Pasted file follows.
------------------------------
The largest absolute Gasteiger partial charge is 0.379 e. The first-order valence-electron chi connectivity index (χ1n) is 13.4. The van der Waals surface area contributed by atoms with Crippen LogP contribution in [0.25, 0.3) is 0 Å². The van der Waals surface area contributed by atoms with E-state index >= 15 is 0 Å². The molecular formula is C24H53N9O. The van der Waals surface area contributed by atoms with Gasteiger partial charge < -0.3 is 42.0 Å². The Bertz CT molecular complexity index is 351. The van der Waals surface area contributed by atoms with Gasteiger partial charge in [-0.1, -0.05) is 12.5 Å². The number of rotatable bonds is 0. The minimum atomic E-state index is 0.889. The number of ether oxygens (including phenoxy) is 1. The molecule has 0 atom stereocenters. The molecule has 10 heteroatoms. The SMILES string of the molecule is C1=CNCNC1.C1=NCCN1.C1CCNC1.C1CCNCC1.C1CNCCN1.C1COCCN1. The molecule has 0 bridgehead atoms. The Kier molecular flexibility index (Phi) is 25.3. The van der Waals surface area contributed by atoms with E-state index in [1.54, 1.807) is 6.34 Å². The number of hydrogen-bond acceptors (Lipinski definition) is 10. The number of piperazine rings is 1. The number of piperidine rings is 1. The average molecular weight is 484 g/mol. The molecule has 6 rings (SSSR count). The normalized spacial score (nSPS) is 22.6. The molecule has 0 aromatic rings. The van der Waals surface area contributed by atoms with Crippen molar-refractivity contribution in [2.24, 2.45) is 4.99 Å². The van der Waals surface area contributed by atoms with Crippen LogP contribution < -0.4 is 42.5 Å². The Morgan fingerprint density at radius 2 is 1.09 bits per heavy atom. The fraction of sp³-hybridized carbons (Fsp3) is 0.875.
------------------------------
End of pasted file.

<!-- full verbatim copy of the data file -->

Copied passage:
The largest absolute Gasteiger partial charge is 0.379 e. The first-order valence-electron chi connectivity index (χ1n) is 13.4. The van der Waals surface area contributed by atoms with Crippen LogP contribution in [0.25, 0.3) is 0 Å². The van der Waals surface area contributed by atoms with E-state index >= 15 is 0 Å². The molecular formula is C24H53N9O. The van der Waals surface area contributed by atoms with Gasteiger partial charge < -0.3 is 42.0 Å². The Bertz CT molecular complexity index is 351. The van der Waals surface area contributed by atoms with Gasteiger partial charge in [-0.1, -0.05) is 12.5 Å². The number of rotatable bonds is 0. The minimum atomic E-state index is 0.889. The number of ether oxygens (including phenoxy) is 1. The molecule has 0 atom stereocenters. The molecule has 10 heteroatoms. The SMILES string of the molecule is C1=CNCNC1.C1=NCCN1.C1CCNC1.C1CCNCC1.C1CNCCN1.C1COCCN1. The molecule has 0 bridgehead atoms. The Kier molecular flexibility index (Phi) is 25.3. The van der Waals surface area contributed by atoms with E-state index in [1.54, 1.807) is 6.34 Å². The number of hydrogen-bond acceptors (Lipinski definition) is 10. The number of piperazine rings is 1. The number of piperidine rings is 1. The average molecular weight is 484 g/mol. The molecule has 6 rings (SSSR count). The normalized spacial score (nSPS) is 22.6. The molecule has 0 aromatic rings. The van der Waals surface area contributed by atoms with Crippen molar-refractivity contribution in [2.24, 2.45) is 4.99 Å². The van der Waals surface area contributed by atoms with Crippen LogP contribution < -0.4 is 42.5 Å². The Morgan fingerprint density at radius 2 is 1.09 bits per heavy atom. The fraction of sp³-hybridized carbons (Fsp3) is 0.875.